Staunton, April 26 – Corridors separating the same or closely related peoples often are the cause of problems far greater than their size indicates. The Danzig corridor between Germany proper and East Prussia was one of the proximate causes of World War II, and many believe that the Suwalki corridor between Russia and Kaliningrad could spark another war.
But corridors within countries can play an equally fateful role. Within the Russian Federation, the most well-known of these is the Orenburg corridor which separates the peoples of Idel-Ural from Kazakhstan and thus serves to limit their ability to pursue independence from Moscow. (See windowoneurasia2.blogspot.com/2018/12/idel-ural-activists-call-on.html.)
Now Andrey Romanov, the editor of the Free Ural portal, has pointed to another such corridor, one that has not in the past attracted much attention, the Kudymkar corridor between the six republics of Idel-Ural and the region between them and the Arctic Sea populated largely by Finno-Ugric peoples (facebook.com/Free.IdelUral/posts/416146912275207).
“To the north of the republics of Idel Ural are situated subjects of the federation of autochthonian, primarily Finno-Ugric peoples – the Komi-Zyryans, the Khanty, the Mansi and the Nentsy.” Their territories form “a single region leading to the shore of the Arctic” but cutting off Idel-Ural from that body of water.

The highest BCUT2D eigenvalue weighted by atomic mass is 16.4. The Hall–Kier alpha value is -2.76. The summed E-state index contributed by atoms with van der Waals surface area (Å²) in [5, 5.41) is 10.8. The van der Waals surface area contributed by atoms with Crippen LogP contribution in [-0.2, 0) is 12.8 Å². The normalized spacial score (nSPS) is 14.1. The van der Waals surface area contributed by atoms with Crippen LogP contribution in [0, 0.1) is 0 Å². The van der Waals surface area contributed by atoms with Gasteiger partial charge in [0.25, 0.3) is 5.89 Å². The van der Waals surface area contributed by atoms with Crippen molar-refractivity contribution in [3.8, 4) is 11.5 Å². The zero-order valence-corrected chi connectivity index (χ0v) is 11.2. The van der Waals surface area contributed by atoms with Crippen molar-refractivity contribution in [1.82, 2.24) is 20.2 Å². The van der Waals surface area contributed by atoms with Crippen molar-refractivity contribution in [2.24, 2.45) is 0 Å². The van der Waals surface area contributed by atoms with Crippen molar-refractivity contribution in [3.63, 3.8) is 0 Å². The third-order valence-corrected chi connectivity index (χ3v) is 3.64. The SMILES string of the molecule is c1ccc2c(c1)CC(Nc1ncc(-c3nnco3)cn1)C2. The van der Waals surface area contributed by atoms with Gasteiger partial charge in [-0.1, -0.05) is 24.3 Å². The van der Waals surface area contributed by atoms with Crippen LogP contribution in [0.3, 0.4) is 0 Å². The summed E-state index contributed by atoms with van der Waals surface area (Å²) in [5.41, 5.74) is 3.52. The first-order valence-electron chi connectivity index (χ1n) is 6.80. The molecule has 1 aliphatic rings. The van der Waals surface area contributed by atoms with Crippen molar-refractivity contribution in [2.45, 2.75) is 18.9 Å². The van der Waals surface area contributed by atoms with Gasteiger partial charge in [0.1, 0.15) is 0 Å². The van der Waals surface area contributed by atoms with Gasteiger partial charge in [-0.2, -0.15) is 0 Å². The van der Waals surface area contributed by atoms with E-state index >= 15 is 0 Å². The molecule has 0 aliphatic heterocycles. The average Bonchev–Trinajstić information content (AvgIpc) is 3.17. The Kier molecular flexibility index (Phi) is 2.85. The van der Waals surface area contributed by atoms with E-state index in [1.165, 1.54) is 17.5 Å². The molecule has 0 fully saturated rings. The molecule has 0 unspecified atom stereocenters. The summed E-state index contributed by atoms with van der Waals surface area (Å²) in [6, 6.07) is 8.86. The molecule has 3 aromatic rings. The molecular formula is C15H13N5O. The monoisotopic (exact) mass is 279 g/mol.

As Romanov points out, “not so long ago, there existed yet another subject of the federation which was in fact the connecting link between Idel-Ural and the regions of the Northern peoples, the Komi-Permyak autonomous district with an administrative center at Kudymkar.”
Only one direct of the Perm oblast – Sivinsky – separates the Komi-Permyaks from Udmurtia, part of Ideal Ural, the activist now living in exile in Finland says. The Komi-Permyak national district was created in 1925 and elevated to the status of an autonomous district in 1977. After the end of the USSR, it became “a subject of the Russian Federation.”
“Ethnically, the Komi-Permyaks are closely connected with the Komi-Zyrzyans, the titular people of the Komi Republic,” Romanov says. “They speak practically the same language and this provides a basis for thinking of them as a single Komi people. The closest relatives of both groups are the Udmurts.”
In 2005, Vladimir Putin as part of his regional amalgamation drive redrew the borders in such a way, that the Kudymkar corridor was “liquidated” and the Idel-Ural republics lost their land bridge to the Arctic just as they had earlier lost their bridge to Kazakhstan with the creation of the Orenburg oblast decades earlier.
This happened when the Komi-Permyak AO was combined with Perm Oblast which became the Perm Kray. In this new federal subject, the Komi-Permyaks have lost their status as a subject of the federation and have little power as they form only 3.2 percent of the kray’s total population. They aren’t happy (windowoneurasia.blogspot.com/2009/03/window-on-eurasia-putins-regional.html).
As Romanov concludes, “the liquidation of the Komi-Permyark autonomous district continues the Russian policy of isolating Idel-Ural, a policy which was begun by Soviet power” first to the south with Orenburg and now to the north with Kudymkar. But just as Orenburg is now an issue in Bashkortostan, so too Kudymkar could quickly become one as well.
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